Senator Mike Braun of Indiana said he was interested in revisiting the issue, even though a day earlier, Kayleigh McEnany, the White House press secretary, said the issue was likely to be a “nonstarter” and noted that Attorney General William P. Barr, who embodies the tough-on-crime approach Republicans traditionally embrace, was opposed.
“That’d be the one thing that shows our conference means business,” Mr. Braun said. “You never know, this might be a watershed moment.”
The prospect of a messy intraparty split is one reason that Mr. McConnell generally refuses to bring up legislation that has not been preapproved by Mr. Trump, but Republicans appear to see more potential risk in waiting around for the White House to move than in crossing the president.
“We are on a separate track from the White House,” Mr. Scott told reporters, a few hours before meeting on Capitol Hill with Mr. Meadows and Mr. Kushner.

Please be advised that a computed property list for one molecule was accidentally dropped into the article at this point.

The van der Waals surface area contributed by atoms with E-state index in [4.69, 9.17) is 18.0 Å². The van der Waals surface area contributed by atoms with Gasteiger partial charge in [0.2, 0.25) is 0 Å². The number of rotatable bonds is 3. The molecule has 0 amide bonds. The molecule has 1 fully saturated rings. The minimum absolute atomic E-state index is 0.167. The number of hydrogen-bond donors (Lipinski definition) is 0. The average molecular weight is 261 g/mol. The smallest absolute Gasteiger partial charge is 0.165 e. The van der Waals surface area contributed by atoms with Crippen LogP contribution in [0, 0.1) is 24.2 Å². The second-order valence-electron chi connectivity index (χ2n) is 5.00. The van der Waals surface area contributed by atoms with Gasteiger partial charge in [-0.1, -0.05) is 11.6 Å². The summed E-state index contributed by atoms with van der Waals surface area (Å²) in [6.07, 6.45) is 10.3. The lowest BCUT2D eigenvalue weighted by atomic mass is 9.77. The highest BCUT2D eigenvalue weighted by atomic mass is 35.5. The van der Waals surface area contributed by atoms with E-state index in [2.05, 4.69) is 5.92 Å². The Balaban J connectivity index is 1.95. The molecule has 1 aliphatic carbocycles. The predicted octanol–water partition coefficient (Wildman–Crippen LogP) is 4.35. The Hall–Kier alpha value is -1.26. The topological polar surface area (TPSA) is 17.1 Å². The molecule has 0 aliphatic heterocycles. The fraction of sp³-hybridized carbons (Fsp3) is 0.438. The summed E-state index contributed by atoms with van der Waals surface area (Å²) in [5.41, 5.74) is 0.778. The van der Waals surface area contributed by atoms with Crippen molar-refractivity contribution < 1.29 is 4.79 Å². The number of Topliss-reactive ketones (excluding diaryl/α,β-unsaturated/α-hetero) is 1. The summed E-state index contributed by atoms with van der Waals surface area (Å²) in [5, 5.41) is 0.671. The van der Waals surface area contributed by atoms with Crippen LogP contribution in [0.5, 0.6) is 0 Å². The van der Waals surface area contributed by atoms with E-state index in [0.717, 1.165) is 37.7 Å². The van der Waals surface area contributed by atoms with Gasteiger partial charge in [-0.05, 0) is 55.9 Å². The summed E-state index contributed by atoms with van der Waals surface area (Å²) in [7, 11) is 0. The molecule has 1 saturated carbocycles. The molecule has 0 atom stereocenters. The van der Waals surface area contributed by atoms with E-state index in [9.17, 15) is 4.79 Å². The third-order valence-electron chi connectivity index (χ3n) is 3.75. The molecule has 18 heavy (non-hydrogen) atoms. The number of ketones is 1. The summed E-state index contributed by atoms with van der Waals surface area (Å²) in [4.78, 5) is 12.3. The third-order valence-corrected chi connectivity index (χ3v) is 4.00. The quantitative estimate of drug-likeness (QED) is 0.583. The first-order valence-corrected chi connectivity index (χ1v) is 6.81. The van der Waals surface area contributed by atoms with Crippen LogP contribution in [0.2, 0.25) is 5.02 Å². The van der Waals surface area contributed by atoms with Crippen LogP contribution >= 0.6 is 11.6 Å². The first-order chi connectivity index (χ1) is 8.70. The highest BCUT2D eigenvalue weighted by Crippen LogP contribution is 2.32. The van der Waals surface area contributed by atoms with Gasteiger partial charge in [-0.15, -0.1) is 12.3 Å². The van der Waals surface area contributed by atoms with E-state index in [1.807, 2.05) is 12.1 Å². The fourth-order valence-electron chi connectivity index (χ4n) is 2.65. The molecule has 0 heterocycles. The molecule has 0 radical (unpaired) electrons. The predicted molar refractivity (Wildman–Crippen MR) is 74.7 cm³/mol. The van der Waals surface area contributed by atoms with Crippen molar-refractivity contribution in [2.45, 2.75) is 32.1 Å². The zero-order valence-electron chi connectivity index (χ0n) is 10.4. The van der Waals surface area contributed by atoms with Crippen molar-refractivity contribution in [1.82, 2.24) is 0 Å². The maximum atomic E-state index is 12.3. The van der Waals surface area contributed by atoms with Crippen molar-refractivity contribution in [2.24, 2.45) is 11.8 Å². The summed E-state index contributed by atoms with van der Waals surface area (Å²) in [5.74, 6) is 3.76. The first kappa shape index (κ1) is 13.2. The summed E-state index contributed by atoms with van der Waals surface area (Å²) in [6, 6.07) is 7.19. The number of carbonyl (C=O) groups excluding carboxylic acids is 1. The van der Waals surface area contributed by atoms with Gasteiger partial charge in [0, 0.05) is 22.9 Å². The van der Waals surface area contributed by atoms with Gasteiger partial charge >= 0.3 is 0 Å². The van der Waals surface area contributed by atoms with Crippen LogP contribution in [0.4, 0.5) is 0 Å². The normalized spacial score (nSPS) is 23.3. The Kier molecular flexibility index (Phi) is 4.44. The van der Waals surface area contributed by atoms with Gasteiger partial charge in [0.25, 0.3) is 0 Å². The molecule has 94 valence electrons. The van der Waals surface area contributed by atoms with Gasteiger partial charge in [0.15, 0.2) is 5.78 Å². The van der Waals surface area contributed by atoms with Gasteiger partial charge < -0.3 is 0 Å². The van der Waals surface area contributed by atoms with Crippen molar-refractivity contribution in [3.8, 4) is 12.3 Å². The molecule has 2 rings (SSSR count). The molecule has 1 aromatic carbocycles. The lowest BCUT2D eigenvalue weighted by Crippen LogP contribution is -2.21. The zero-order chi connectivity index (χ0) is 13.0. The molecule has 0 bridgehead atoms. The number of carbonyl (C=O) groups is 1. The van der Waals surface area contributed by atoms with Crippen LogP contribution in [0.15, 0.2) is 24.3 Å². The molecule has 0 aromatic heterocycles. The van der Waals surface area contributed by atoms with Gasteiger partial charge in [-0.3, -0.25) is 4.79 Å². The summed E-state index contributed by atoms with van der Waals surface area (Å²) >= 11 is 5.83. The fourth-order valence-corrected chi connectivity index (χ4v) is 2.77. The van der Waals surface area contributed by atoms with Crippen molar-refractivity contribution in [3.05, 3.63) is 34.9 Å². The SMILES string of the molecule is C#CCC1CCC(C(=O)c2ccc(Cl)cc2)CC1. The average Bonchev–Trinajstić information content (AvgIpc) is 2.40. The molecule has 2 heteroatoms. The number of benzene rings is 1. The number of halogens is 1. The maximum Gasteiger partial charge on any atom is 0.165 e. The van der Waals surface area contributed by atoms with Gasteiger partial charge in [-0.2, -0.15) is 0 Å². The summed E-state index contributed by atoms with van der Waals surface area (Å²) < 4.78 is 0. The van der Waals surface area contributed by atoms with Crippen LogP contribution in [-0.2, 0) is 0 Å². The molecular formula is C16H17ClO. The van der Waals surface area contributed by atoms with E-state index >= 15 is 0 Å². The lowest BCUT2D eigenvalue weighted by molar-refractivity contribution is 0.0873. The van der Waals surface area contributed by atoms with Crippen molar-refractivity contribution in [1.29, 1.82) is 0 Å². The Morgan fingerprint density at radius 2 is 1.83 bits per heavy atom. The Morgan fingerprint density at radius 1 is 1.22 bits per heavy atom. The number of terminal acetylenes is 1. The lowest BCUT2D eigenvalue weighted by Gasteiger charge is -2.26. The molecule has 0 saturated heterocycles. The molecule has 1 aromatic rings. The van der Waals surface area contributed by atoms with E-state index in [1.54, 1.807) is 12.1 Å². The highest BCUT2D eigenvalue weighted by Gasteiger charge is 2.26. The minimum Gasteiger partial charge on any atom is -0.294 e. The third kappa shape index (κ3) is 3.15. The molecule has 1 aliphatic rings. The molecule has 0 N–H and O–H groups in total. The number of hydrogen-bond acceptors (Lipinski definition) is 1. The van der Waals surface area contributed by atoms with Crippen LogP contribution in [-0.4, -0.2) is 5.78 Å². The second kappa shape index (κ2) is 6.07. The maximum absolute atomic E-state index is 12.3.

Republicans are also feeling pressure from a newly confident Democratic Party, which believes it has finally reclaimed ground when it comes to public trust around law and safety. Many of them fear that Democrats will brand any compromise that Republicans would be willing to accept as insufficient, and use the issue instead to score political points in an election year that appears increasingly promising for them.
In a brief interview on Tuesday, Speaker Nancy Pelosi said she saw no reason that Republicans should not support the Democrats’ bill if the public does. She compared the political dynamic with gun safety, where Republicans have seen public opinion surpass their appetite to legislate and the difference undermine them electorally in suburban America.
“I hope it is better than what they did on their own proposal with gun safety,” she said of whatever Mr. McConnell and Mr. Scott were putting together.
On Wednesday, the Democratic-led House Judiciary Committee will hold a hearing examining the changes proposed in their legislation. Philonise Floyd, the brother of George Floyd, will testify. A House vote is expected by the end of the month.